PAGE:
"Here the ways of men part: if you wish to strive for peace of soul and pleasure, then believe; if you wish to be a devotee of truth, then inquire." F. Nietzsche.

"Freedom is always freedom for the one who thinks differently." R. Luxemburg.

"The principle of the masochistic left is that, in general, two blacks make a white, half a loaf is the same as no bread." G. Orwell, paraphrase.

"Islamophobia is a word created by fascists, used by cowards, to manipulate morons". Andrew Cummins.
charleslb
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11/2/2014 6:57:42 PM
Posted: 2 years ago
At 11/2/2014 6:40:52 PM, HououinKyouma wrote:

How about judging the Roman Empire by the standards of, seeing it from the point of view of its victims, who certainly recognized the wrongness of the taxation without representation they were subjected to, or their young men being conscripted into the Roman legions, or the brutality they were often treated to.

They were represented in the Roman Senate, ...

I simply have to single this out and say LOL!!!!!!!!!!!!!!!!!!!!!!!!!!!!!!!!!!!!!!!!!!!!!!!!!!!!!!!!!!!!!!!!!!!!!!!!!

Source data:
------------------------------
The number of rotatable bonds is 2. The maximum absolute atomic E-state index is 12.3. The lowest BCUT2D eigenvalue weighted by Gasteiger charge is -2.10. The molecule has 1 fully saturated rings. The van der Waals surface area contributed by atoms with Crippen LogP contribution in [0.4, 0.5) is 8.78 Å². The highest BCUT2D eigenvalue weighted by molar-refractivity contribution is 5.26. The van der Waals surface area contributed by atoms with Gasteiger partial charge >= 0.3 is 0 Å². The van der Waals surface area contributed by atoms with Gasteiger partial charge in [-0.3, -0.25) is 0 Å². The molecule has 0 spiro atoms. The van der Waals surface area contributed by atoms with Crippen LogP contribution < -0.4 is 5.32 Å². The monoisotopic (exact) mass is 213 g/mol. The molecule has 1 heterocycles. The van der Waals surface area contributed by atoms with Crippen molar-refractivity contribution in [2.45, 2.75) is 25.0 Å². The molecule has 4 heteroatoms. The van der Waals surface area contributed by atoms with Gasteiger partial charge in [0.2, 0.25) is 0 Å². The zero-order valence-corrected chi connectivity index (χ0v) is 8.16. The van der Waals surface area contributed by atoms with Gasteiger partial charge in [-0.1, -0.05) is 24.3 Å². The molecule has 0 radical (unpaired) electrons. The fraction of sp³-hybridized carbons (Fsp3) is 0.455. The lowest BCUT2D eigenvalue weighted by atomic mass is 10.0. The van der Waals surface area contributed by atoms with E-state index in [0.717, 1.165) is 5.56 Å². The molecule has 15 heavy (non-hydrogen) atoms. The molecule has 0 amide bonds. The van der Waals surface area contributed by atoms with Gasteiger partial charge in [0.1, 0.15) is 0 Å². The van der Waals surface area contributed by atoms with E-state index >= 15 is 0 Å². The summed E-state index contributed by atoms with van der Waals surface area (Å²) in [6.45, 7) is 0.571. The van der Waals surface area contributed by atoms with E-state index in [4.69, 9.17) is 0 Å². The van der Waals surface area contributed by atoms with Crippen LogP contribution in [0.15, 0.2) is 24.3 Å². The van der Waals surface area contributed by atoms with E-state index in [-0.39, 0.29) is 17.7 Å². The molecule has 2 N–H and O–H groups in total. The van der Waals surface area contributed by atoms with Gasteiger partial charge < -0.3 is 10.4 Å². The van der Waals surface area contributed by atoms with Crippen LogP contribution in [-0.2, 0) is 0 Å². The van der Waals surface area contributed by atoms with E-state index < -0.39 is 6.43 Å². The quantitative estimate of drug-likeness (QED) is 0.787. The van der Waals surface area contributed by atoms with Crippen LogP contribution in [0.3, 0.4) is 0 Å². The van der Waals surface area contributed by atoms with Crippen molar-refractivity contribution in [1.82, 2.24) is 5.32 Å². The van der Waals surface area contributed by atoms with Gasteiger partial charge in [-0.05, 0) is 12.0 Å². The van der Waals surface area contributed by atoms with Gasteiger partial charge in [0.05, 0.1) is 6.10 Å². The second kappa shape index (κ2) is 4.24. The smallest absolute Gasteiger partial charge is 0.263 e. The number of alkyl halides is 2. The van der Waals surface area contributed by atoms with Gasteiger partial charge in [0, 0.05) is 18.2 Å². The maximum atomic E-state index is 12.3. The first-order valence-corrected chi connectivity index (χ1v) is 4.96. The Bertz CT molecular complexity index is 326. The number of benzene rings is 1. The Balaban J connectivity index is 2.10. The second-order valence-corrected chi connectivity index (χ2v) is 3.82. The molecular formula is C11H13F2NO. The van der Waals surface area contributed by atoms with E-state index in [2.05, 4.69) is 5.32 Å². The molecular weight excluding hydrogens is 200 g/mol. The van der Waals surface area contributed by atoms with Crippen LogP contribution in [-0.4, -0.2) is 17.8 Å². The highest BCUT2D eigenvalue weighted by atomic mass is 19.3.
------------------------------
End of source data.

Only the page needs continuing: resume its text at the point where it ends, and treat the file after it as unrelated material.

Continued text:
And, btw, this reflects very poorly, very discreditably, on the rest of your views. Are the lame thought processes that produced this laughably weak defense of ancient Roman imperialism actually the same thought processes that your defense of neoliberalism, American militarism/imperialism, and capitalism stem from? This certainly, and somewhat disappointingly, seems to be the case. And here I thought that I was arguing with someone with a more sophisticated mind. Silly me.
Yo, all of my subliterate conservative criticasters who find perusing and processing the sesquipedalian verbiage of my posts to be such a bothersome brain-taxing chore, I have a new nickname for you. Henceforth you shall be known as Pooh Bears. No, not for the obvious apt reasons, i.e., not because you're full of pooh, and not because of your ursine irritability. Rather, you put me in mind of an A.A. Milne quote, "I am a Bear of Very Little Brain, and long words bother me". Love ya, Pooh Bears.
charleslb
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11/3/2014 1:25:52 AM
Posted: 2 years ago
At 11/2/2014 6:57:42 PM, charleslb wrote:
At 11/2/2014 6:40:52 PM, HououinKyouma wrote:

How about judging the Roman Empire by the standards of, seeing it from the point of view of its victims, who certainly recognized the wrongness of the taxation without representation they were subjected to, or their young men being conscripted into the Roman legions, or the brutality they were often treated to.

They were represented in the Roman Senate, ...